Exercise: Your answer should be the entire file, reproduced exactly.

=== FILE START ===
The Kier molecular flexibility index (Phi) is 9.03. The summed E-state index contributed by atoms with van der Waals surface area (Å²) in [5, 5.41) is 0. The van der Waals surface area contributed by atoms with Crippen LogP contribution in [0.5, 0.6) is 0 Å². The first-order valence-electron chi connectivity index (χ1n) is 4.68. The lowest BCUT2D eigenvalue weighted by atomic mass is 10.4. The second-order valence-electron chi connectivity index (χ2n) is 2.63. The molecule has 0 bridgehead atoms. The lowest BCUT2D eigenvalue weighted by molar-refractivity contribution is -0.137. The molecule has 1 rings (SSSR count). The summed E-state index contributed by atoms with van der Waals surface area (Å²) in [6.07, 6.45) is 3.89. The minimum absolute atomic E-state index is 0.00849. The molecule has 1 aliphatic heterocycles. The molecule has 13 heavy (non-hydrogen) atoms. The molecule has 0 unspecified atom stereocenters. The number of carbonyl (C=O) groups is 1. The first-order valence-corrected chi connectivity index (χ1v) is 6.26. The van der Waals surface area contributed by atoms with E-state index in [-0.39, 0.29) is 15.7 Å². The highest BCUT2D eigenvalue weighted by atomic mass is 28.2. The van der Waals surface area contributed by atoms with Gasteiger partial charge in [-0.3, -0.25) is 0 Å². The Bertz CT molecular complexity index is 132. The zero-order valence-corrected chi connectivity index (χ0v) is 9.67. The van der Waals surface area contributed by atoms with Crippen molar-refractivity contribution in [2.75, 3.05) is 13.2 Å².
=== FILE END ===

The Kier molecular flexibility index (Phi) is 9.03. The summed E-state index contributed by atoms with van der Waals surface area (Å²) in [5, 5.41) is 0. The van der Waals surface area contributed by atoms with Crippen LogP contribution in [0.5, 0.6) is 0 Å². The first-order valence-electron chi connectivity index (χ1n) is 4.68. The lowest BCUT2D eigenvalue weighted by atomic mass is 10.4. The second-order valence-electron chi connectivity index (χ2n) is 2.63. The molecule has 0 bridgehead atoms. The lowest BCUT2D eigenvalue weighted by molar-refractivity contribution is -0.137. The molecule has 1 rings (SSSR count). The summed E-state index contributed by atoms with van der Waals surface area (Å²) in [6.07, 6.45) is 3.89. The minimum absolute atomic E-state index is 0.00849. The molecule has 1 aliphatic heterocycles. The molecule has 13 heavy (non-hydrogen) atoms. The molecule has 0 unspecified atom stereocenters. The number of carbonyl (C=O) groups is 1. The first-order valence-corrected chi connectivity index (χ1v) is 6.26. The van der Waals surface area contributed by atoms with E-state index in [-0.39, 0.29) is 15.7 Å². The highest BCUT2D eigenvalue weighted by atomic mass is 28.2. The van der Waals surface area contributed by atoms with Gasteiger partial charge in [-0.3, -0.25) is 0 Å². The Bertz CT molecular complexity index is 132. The zero-order valence-corrected chi connectivity index (χ0v) is 9.67. The van der Waals surface area contributed by atoms with Crippen molar-refractivity contribution in [2.75, 3.05) is 13.2 Å².